Waiting for Kanyova

Maria Kanyova will be here soon, performing as Cio Cio San in Puccini’s Madama Butterfly on November 21 and 23 at Overture Hall. A Chicago resident, Kanyova has starred at Lyric Opera, L.A. Opera, and New York City Opera, and now she’s coming to Madison.

Simply put, we cannot wait. To get a sense of why we’re so excited, listen to this interview she gave at Opera Colorado discussing the role of Butterfly. And here’s an exerpt from a feature on Kanyova in Opera News (Nov. 2006, Vol. 71, No. 5, by William R. Braun):

The night before we spoke one morning last August, Maria Kanyova was onstage at Glimmerglass Opera as Jan├ícek’s Jenufa. She spent the summer playing a harrowing scene in which the body of Jenufa’s baby boy, frozen under the river ice for months, turns up with the little red cap his mother made for him. Kanyova has also sung Cio-Cio-San, who sends her child out of the house so that he won’t see her kill herself, and Suor Angelica, a woman locked in a convent, who is coldly told that the child she never knew is dead. Kanyova is the mother of a four-year-old boy and a three-year-old girl. I ask the soprano if she has ever simply fallen apart in any of these roles. The answer is immediate, and a bit surprising.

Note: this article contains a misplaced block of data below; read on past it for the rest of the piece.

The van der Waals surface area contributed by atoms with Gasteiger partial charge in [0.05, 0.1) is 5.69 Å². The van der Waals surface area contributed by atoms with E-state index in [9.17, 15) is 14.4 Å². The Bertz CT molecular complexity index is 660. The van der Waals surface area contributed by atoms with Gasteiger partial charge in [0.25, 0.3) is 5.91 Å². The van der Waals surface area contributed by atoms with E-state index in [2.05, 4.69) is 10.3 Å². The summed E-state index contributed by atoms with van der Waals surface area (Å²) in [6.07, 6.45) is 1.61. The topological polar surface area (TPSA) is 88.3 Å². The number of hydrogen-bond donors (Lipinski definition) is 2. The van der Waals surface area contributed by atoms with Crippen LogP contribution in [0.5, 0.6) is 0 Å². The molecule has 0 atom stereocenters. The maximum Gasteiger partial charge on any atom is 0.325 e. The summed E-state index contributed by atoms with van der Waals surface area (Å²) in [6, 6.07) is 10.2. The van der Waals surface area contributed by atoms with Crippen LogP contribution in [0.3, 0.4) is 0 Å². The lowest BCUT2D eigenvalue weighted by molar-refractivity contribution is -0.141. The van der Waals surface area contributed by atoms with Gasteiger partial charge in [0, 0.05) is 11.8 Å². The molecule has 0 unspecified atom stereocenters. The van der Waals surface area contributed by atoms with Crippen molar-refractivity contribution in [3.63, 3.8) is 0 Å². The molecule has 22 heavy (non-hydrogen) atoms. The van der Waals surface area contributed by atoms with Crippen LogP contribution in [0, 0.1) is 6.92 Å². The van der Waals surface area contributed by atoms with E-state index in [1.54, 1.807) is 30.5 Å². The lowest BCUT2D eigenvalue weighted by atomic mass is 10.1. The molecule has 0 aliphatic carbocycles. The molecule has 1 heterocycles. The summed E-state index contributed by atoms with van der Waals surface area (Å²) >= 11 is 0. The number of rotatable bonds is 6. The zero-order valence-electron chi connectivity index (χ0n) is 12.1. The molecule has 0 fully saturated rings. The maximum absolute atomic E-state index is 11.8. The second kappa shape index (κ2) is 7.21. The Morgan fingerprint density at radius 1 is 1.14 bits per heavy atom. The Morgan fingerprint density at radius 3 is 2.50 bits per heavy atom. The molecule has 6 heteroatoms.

“Yes,” she says quickly. “But, I do it in rehearsal, and I allow myself to do it several times. It’s something of thinking about the children and going that far that allows me in performance to monitor those feelings. Even so, last night it caught me just a little bit off guard, I got a little bit of it. Usually, because I’ve already gone that far, I can pull it back and still have the intensity of the scene.” At Central City Opera in 2005, Kanyova did a run of Butterflys under the direction of Catherine Malfitano, a mother herself. “She allowed me to experiment with finding those emotions. I did allow myself to go that far in rehearsal, but even in performance, there’s a certain point after which you know you don’t have to sing anymore, that you can’t help it, you pretty much have to go there, and I did every show with mascara running down my face for the bow. And even in Suor Angelica, I think I did. But with Jenufa there’s more to do. It’s heart-wrenching.”

Later in the piece, Braun concludes:

The sense of equilibrium Kanyova exudes does not stem merely from the way she combines the children, from whom she’s never been apart, with the full-time career. There’s also the package of fiery acting (it’s more than the fact that she’s a tiny slip of a thing that makes critics compare her to Teresa Stratas) added to some real vocal beauty.

Get excited, Madison, this will be a performance to remember!

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